Successfully reported this slideshow.
We use your LinkedIn profile and activity data to personalize ads and to show you more relevant ads. You can change your ad preferences anytime.

MLconf Yael Elmatad


Published on

Published in: Technology
  • Be the first to comment

MLconf Yael Elmatad

  1. 1. Getting Cozy With Raw Data (A Cautionary Tale) Yael Elmatad Data Scientist, Tapad @y_s_e
  2. 2. The Ad Tech Space The goal of Ad Tech is to show advertisements to consumers on the internet and to ensure that the right ad gets shown to the right person. Many components: Publishers who have ad space on their pages "Sell" side platforms which aggregate publishers and facilitate selling of ad space "Buy" side platforms (like Tapad) which bid on that space to show current ad campaigns Advertisers who entrust demand side platforms to place their content appropriately
  3. 3. Why Cross-Device? Device Proliferation: 5.7 internet connected devices per household Screen Switching: Digital Natives switch screens 27 times every non-working hour Purchasing Across Devices: 40% of shoppers consult 3 or more channels before purchase Sources: NPD, March 2013; eMarketer, April 2012; Conlumino & Webloyalty, 2012
  4. 4. Tapad Connects Consumers' Devices To address these issues, Tapad built The Device Graph. The Device Graph seeks to connect devices within a household for targeting across multiple screens. Our edges are inferred based on a variety of techniques including co-location, partnerships with other companies, and obfuscated login data (where no personally identifiable data is ever observed).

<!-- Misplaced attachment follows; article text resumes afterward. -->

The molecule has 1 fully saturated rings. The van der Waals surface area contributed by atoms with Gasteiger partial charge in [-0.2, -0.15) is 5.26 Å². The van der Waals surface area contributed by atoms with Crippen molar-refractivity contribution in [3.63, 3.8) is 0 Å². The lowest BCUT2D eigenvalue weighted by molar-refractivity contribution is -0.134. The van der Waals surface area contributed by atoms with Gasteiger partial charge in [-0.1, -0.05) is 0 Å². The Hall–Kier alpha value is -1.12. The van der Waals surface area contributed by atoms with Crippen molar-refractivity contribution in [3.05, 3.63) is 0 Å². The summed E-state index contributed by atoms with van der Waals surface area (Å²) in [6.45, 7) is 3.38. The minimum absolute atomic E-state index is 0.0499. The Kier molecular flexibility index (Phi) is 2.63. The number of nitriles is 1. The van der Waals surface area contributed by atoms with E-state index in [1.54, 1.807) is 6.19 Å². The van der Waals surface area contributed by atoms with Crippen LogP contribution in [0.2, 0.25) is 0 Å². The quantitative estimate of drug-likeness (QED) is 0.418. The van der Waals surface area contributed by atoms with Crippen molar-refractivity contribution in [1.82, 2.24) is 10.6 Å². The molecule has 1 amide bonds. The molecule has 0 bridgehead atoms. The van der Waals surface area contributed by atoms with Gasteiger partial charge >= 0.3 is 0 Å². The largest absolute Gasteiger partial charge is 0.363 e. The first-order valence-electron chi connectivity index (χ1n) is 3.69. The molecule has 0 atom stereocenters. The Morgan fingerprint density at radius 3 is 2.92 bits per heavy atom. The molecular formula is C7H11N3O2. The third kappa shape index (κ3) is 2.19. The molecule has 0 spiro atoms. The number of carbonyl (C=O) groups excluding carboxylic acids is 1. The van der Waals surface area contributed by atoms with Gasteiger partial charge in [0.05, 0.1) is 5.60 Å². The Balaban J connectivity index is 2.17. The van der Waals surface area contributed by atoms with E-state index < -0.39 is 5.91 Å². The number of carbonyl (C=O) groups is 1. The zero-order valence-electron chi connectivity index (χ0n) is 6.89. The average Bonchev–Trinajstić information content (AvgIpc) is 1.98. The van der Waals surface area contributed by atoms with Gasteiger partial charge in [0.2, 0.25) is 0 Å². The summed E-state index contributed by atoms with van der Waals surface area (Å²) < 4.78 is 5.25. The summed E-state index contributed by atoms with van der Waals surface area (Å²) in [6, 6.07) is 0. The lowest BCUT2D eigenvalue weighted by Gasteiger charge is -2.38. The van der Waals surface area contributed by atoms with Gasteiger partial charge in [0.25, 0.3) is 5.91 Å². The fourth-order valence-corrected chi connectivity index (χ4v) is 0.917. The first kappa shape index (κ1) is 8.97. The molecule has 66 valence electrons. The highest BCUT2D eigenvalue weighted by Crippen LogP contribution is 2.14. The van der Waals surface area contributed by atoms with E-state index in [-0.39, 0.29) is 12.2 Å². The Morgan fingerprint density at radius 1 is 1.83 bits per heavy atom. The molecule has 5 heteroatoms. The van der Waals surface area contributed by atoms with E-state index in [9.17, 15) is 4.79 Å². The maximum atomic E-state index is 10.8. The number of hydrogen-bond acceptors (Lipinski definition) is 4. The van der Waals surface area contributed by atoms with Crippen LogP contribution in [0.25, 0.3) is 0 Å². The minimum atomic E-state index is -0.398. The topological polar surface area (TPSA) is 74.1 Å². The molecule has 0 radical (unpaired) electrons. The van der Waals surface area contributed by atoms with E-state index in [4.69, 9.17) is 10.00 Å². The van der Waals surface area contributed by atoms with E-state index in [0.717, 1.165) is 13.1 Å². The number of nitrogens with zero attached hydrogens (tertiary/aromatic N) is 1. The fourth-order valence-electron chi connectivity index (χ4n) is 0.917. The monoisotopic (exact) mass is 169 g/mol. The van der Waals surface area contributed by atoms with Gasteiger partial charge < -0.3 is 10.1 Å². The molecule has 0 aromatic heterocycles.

5. 5. Tapad Statistics Over 2 billion nodes (devices) in The Device Graph. Representing about 100 million households and approximately 250 million individuals. 75% of connected devices are connected to 3 or more devices. 38% of devices are computers -- 36% represents smart phones and tablets.
  6. 6. The (Original, Household) Device Graph No scores between edges. No way to separate individuals. iPad computer Kindle
  7. 7. What We Wanted Edge thickness indicates confidence of link between devices Colors indicate community detection based device clustering The (household) Device Graph naturally restricts our search space We never seek to identify individuals - only to group devices used by the same individual Graph can be traversed at varying thresholds (scale vs accuracy)
  8. 8. Scoring Edges We needed a way to put weights on edges. First Attempt: Use Segment data Provided by first or third-parties Tries to put devices into inferred buckets. ex: Dog lover Comic book enthusiast Male
  9. 9. Pros/Cons of Segment Data Pros: Relatively extensive coverage Simple to read/human intelligible Finite Cons: Don't know how the segments are determined (black box) Different providers may not have the same methods The longer a device has been in our graph the more audiences it will accumulate (snowballs)
  10. 10. Plan of Attack 1. Used the segments as features to create feature vectors. 2. Compared several methods: Simple dot product (baseline) Probabilistic approaches that use segment co-occurrence Machine learning approaches that use truth data and existing graph structure as proxy data.
  11. 11. What Do We Mean By Proxy Data? Assumption: Two nodes connected in The (household) Device Graph are more likely to be similar to each other than two unconnected nodes.
  12. 12. Measuring Performance To compare methods we compute the Win Rate. 1. Select pair of devices connected in graph; compute score between them (true_score). 2. Select random device unconnected to original devices; compute a score with one of original devices (false_score). if true_score > false_score: win_value = 1.0 elif true_score < false_score: win_value = 0.0 else: #ties win_value = 0.5